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Vigevano is an ancient town in the province of Pavia, Lombardy, northern Italy, which possesses many artistic treasures and runs a huge industrial business. It is at the center of a district called Lomellina, a great rice-growing agricultural centre. Vigevano hosts a Duomo, a tower by Bramante, the Castello Sforzesco, and the world-famous shoe-museum, dedicated to the town's major activity, which is in fact the industrial production of fashionable shoes.

Vigevano is crowned by the Castello Sforzesco, a stronghold rebuilt 1492-4 for Ludovico Maria Sforza ('Lodovico il Moro'), who transformed the fortification of the Visconti into a rich noble residence, at the cusp of gothic and renaissance. Leonardo was his guest at Vigevano. Bramante came to work for him. The old castle has a uniquea raised covered road, high enough for horsemen to ride through, that communicates between the new palace and the old fortifications; there is a Falconry and the Ladies' Loggia made for Beatrice d'Este.

Vigevano has one of the finest piazzas in Italy, an elongated rectangle, also said to have been laid out by Bramante, and certainly built for Lodovico il Moro, starting in 1492, planned to form a noble forecourt to his castle, unified by the arcades that completely surround the square. It is significant that Lodovico demolished the former palazzo of the commune of Vigevano to create the space. The opposite end was enclosed in the 17th century by the concave Baroque facade of the cathedral, cleverly adjusted to bring the ancient duomo into a line perpendicular to the axis of the piazza and centered on it. In a gesture that combined architecture and politics, the bishop removed Sforza's rampway that led to the castello's forecourt.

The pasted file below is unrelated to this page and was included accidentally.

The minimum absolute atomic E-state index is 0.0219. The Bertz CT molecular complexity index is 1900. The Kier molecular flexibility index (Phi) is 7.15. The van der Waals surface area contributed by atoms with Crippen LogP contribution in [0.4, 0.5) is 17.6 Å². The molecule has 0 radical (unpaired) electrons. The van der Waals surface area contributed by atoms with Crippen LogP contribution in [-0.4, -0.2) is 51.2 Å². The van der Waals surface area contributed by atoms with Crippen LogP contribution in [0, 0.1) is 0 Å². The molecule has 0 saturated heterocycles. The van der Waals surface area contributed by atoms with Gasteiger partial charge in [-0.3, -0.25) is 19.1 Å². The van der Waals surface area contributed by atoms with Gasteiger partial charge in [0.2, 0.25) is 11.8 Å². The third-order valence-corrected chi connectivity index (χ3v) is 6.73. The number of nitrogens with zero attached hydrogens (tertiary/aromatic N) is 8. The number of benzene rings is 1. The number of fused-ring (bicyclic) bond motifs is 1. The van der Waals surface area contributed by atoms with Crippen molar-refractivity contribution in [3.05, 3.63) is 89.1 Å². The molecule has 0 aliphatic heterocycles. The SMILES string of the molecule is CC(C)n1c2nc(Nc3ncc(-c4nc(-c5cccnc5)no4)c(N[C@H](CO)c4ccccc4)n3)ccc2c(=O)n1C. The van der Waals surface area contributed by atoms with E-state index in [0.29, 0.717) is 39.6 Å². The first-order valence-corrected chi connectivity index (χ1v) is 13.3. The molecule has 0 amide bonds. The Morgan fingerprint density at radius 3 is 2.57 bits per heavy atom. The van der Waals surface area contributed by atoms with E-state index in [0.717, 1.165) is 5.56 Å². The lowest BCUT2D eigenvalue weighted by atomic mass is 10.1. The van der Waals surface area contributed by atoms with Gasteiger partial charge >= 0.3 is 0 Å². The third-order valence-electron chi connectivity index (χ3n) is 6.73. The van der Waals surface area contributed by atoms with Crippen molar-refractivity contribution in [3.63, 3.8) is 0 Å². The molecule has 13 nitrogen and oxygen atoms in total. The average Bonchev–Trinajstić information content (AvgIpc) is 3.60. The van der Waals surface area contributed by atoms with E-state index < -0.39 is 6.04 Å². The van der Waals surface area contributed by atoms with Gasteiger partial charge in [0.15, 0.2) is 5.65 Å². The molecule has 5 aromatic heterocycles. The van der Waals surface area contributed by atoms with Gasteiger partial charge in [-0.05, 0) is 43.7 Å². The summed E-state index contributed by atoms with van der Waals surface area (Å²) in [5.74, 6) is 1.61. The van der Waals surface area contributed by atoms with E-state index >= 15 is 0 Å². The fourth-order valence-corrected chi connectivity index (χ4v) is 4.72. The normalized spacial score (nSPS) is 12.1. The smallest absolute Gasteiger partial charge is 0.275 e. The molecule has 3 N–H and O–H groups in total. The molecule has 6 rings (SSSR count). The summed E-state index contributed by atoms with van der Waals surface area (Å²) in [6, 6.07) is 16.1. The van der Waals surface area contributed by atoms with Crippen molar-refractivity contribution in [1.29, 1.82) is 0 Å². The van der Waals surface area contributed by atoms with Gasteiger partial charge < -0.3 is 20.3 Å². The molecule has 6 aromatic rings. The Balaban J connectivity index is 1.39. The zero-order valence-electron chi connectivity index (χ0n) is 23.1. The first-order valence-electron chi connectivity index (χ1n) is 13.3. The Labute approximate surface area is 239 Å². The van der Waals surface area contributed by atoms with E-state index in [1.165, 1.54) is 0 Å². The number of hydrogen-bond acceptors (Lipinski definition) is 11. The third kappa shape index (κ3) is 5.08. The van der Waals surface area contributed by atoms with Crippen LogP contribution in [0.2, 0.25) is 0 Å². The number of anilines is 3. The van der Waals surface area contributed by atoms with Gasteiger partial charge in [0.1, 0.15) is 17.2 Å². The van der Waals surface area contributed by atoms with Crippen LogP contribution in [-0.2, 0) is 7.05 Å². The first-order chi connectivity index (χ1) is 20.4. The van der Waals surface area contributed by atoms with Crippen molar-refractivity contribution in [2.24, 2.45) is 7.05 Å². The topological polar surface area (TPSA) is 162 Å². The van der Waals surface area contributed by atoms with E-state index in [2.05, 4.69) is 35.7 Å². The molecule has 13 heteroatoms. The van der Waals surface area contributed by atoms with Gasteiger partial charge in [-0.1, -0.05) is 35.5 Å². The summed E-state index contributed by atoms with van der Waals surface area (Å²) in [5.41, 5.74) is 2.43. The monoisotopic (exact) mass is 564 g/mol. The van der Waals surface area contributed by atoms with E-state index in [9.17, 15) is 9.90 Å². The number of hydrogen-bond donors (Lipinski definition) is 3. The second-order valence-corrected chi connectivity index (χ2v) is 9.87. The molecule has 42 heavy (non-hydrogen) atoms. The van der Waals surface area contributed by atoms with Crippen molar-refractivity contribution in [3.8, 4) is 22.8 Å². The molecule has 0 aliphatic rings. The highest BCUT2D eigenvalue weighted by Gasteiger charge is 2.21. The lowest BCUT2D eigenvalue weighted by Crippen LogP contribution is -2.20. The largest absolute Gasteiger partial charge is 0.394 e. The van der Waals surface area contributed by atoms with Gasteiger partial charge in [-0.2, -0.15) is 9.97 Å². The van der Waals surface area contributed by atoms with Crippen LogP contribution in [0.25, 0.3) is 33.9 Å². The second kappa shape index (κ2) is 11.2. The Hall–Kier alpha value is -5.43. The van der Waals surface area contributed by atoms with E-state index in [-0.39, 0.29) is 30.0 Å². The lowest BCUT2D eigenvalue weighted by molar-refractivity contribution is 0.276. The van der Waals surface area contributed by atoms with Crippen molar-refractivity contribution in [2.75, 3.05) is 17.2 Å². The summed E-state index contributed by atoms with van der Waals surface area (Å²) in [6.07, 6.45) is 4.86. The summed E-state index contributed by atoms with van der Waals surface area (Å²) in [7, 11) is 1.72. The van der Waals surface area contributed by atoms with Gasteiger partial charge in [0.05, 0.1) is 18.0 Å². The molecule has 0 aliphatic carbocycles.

The town is the birthplace of Gian Carlo Rota.


The earliest notices of Vigevano date from the tenth century, when it was a favoured residence of the Lombard king Arduin, for the sake of the good hunting in the vicinity.

The cathedral was built in 1100, rebuilt in the sixteenth century, and in the seventeenth by Bishop Caramuel Lobkowitz, 1680, himself an architect, who also contributed to the expense.

Vigevano was a Ghibelline commune, favoring the Emperor and was accordingly besieged and taken by the Milanese in 1201 and again in 1275. In 1328 it finally surrendered to Azzone Visconti, and thereafter shared the political fortunes of Milan. The Church of S. Pietro Martiere was built, with the adjacent Dominican convent, by Filippo Maria Visconti in 1445. In the last years of Visconti domination it sustained a siege by Francesco Sforza, himself a native of the city. Once he was settled in power in Lombardy, Sforza procured the erection of Vigevano as the seat of a bishop and provided its revenues.

The first bishop was Galeazzo Pietra, succeeded by his nephew Maurizio Pietra (1552). Marsilio Landriani (1594) founded a Barnabite college for the education of young men. Giorgio Odescalchi (1610) was a very zealous pastor; the process of his beatification has been commenced. Giovanni Caramuel Lobkowitz (1675), who designed the duomo's facade, was also the author of many philosophical and theological works, though his "Theologia fundamentalis" was censured. Pier Marino Sonnani (1688), a Minorite, enlarged the seminary. Nicola Saverio Gamboni was placed in the see by Napoleon in 1801.

See also Geography of Italy.

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